#rapetruck sticker almosts lands James Hellewell in hot water

#rapetruck sticker almosts lands James Hellewell in hot water

From the Daily Mail

On 20 November 2014, a rather disturbing image was doing the rounds on Twitter etc. and it wasn’t long before the Mail, the BBC and other picked it up.

It appears that James Hellewell from somewhere near Leeds had taken a picture of his mother, bound, blindfolded and gagged in the back of his pick up truck, had the image printed and then fixed it to the tailgate of his truck, to create the impression that he was driving around having kidnapped a woman and placed her in the rear of his truck (what a joker, eh?).

Anyhow…as was entirely predictable, someone called the police and Mr Hellewell had a visit from the police:

Ch Insp Steve Palmer said:

“It was clear that a number of people had found the image offensive and had been alarmed and distressed by it being displayed in public.

The registered keeper of the vehicle was traced and spoken to by officers and made aware of the concerns raised and the potential for the continued display of the image to be treated as a public order offence.”

Is that a little over the top? Let’s see…

The Public Order Act 1986 s.5 is the weapon of choice here:

(1) A person is guilty of an offence if he—

(a) [not relevant]

(b) displays any writing, sign or other visible representation which is threatening or abusive,

within the hearing or sight of a person likely to be caused harassment, alarm or distress thereby.

Section 6(4) clarifies the requisite mental element of the offence:

A person is guilty of an offence under section 5 only if he intends his words or behaviour, or the writing, sign or other visible representation, to be threatening, abusive or insulting, or is aware that it may be threatening, abusive or insulting or (as the case may be) he intends his behaviour to be or is aware that it may be disorderly.

If there were a prosecution under s.5, one wonders whether it could truly be said that the sticker was “threatening, abusive or insulting” (probably not) – and perhaps also whether Mr Hellewell was aware that his behaviour may be disorderly (I suspect he probably was).

When contacted for a comment, he said: “”It’s boring now, it’s removed and I’ve apologised, get a grip.”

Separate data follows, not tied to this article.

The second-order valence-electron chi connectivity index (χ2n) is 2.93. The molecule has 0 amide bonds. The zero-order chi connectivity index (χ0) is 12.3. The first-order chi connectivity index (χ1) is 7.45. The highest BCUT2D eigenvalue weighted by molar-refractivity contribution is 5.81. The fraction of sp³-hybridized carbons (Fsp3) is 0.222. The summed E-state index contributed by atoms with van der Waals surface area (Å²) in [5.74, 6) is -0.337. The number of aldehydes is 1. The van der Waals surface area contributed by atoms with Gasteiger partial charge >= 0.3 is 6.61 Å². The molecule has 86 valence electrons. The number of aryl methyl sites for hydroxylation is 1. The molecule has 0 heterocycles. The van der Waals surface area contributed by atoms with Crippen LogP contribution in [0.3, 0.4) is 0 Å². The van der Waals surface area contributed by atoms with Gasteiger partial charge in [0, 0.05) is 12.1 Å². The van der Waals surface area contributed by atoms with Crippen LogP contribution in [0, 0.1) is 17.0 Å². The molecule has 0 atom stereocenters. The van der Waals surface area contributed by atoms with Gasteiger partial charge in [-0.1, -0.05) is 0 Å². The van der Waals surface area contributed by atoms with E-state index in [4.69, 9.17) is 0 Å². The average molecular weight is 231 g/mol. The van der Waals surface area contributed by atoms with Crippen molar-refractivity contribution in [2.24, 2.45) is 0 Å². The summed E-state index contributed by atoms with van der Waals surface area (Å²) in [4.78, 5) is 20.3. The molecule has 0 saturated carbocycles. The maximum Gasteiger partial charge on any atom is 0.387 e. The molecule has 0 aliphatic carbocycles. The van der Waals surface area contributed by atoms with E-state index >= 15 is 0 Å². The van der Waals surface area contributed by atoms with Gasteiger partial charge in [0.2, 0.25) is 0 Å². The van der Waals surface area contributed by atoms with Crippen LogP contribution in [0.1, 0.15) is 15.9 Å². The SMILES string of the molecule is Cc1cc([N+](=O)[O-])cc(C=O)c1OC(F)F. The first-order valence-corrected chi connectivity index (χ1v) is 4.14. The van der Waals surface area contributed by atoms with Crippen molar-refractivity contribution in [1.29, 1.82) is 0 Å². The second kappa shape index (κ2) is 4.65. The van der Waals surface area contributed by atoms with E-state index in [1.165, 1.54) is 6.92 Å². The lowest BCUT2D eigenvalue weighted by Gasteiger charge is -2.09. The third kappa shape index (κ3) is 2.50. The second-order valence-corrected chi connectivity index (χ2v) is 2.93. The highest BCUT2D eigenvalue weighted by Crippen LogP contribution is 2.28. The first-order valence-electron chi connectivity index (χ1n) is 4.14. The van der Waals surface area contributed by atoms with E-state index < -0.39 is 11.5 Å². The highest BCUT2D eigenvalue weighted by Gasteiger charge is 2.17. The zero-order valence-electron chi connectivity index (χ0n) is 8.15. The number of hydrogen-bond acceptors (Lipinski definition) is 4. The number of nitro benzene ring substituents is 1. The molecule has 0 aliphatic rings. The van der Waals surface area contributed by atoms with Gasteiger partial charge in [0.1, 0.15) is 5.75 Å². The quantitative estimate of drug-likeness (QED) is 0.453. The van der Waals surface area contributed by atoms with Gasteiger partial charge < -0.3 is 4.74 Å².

Some will no doubt have found this amusing, others, it appears were concerned and apparently suffered “distress”. Either way, a prosecution would seem way over the top and it appears that the response of the police in this instance – to go and have a quiet word – was more rational (though we question whether the mention of a public order offence was a) necessary and b) accurate.)

Lyndon is the General Editor of Current Sentencing Practice and the Criminal Appeal Reports (Sentencing)


  1. Kidnap is never a funny matter. However, I do wonder where some people actually get off. Yes, his sticker may have been in bad taste, but it’s not exactly the crime of the century. And let’s be honest, who would actually drive a truck in broad daylight advertising that they had kidnapped someone?

    What people forget is that tv, movies and video games use this theme more than abundtly to make money, but apparently that’s fine. In no way is it different, other than the guy wasn’t trying to make money, here.

    Some people really do need to lighten up and stop worrying about what other people are doing and keep out of things that do not concern them

  2. s.5 Public Order Act 1986 is indeed the weapon of choice but they could use the “disorderly” limb. The Court of Appeal effectively ruled (the Stephen Gough naked rambler appeal) that anything unusual is disorderly. They wanted to find a way to convict him of something so they refused to allow any evidence regarding harm/benefit and widened the definition of disorderly. The catch nearly all has had the nearly deleted.

    • I presume you mean the High Court – [2013] EWHC 3267 (admin). Thanks for mentioning “disorderly” – it’s certainly another option however I’m not convinced that it would be as “open and shut” as you seem to think:

      At [15]: In my judgment, it is not necessary to decide whether the judge was right to conclude that the appellant was threatening, abusive or insulting: the district judge was clearly entitled to conclude that, by walking through a town centre entirely naked, he was violating public order or, in the language of the case contributing “to a breakdown of peaceful and law-abiding behaviour as evidenced by the reactions of the public”: he was thus disorderly.

      Did the reactions of the public in this case evidence that Hellewell’s actions caused a breakdown of peaceful and law-abiding behaviour? I’m not so sure.

      I certainly share you concerns about the way in which s.5 could be used following Gough v DPP, however. Thanks for commenting.